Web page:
U.S. media, entertainment shares fall
Amid renewed concerns about the economic recoveryNEW YORK -- Shares of U.S. media and entertainment giants fell Wednesday amid a broader stock market decline driven by renewed concerns about the strength of the economic recovery.
The broad-based S&P 500 stock index finished down 2.8%, with most sector biggies underperforming it. "Those more ad reliant are more cyclically challenged and feared," explained Miller Tabak analyst David Joyce.
Shares of CBS Corp. lost 6.2% to $14.47, News Corp. ended 4.4% lower at $14.83, Sony Corp. shares lost 4.2% to $29.80, Viacom's stock was off by 3.5% at $32.82, and Walt Disney shares traded down 3% to close at $34.22. Time Warner's stock traded at $31.09, down 2.9%. TW is less ad-reliant than others.
Several analysts on Wednesday commented on Disney's better-than-expected quarterly earnings report from Tuesday night.
Miller Tabak analyst David Joyce, for one, reiterated his "buy" rating and $40 price target on the stock, but made an observation that could well apply to other sector biggies as well. Disney stock traded up in Tuesday after-hours, "but the macroeconomic fears of slowing growth may be on the front-burner now that earnings season has ended," he said.
Wunderlich Securities analyst Matthew Harrigan in his investor note on Disney also cited the economy. "Sensitivities relating to the economy and studio creative execution/technology still imply $42 bull and $28 bear cases," he wrote in reiterating his $36 price target.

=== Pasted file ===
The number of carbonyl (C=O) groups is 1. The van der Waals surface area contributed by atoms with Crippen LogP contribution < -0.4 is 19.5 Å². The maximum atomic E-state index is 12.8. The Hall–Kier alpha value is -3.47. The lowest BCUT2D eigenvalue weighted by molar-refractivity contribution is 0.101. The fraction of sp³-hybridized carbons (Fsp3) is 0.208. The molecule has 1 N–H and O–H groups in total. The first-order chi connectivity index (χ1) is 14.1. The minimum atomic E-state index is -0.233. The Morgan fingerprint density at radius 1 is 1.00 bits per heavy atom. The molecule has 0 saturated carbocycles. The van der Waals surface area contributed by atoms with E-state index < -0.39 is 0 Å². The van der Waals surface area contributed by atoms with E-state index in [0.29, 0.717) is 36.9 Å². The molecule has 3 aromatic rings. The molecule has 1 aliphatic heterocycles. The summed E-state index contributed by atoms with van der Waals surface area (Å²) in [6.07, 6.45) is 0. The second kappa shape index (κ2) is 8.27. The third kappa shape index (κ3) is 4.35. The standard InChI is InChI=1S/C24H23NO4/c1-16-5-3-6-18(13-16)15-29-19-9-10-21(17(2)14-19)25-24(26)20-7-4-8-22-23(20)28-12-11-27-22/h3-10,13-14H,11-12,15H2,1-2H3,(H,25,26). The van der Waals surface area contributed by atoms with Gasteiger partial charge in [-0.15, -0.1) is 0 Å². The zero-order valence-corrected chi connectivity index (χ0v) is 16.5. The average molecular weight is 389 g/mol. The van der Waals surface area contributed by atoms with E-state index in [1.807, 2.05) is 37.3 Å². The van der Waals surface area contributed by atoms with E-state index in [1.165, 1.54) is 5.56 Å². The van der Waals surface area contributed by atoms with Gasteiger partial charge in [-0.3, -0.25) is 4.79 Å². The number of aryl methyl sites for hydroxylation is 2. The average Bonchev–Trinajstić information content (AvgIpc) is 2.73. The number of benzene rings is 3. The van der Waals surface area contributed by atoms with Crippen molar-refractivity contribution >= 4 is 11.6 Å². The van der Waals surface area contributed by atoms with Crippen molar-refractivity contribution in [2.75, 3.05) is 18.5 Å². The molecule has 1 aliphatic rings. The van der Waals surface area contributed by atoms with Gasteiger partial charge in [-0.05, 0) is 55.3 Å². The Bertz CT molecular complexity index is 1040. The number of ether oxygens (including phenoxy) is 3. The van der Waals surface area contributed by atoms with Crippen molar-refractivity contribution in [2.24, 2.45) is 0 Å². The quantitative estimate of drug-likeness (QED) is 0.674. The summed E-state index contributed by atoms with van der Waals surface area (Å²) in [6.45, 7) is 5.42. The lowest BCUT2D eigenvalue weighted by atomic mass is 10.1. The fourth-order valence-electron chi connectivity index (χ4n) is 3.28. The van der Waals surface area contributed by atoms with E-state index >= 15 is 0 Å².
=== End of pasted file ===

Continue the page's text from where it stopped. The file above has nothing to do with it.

Barclays Capital analyst Anthony DiClemente highlighted ESPN's 17% year-over-year advertising revenue gain on a normalized basis in the latest quarter. "ESPN impressively grew cable TV advertising the fastest among its peers in the second quarter (even faster than Scripps Networks)," he said. "We believe the fact that ESPN overindexes to automotive advertising helped its outsized growth."
Janney Montgomery Scott analyst Tony Wible also lauded the ESPN figures, but pointed out that Disney management said that scatter ad market prices are pacing up 20% in the current quarter. This is "a slight deceleration from (the previous quarter's) levels," Wible said. "Economic uncertainty also continues to cloud long term visibility."
However, hotel and per-capita guest spending at Disney's theme parks grew solidly. Wible argued this suggests that "elasticity is holding despite economic uncertainty and the lapse of promotions, which is encouraging in light of the recent ticket price increase."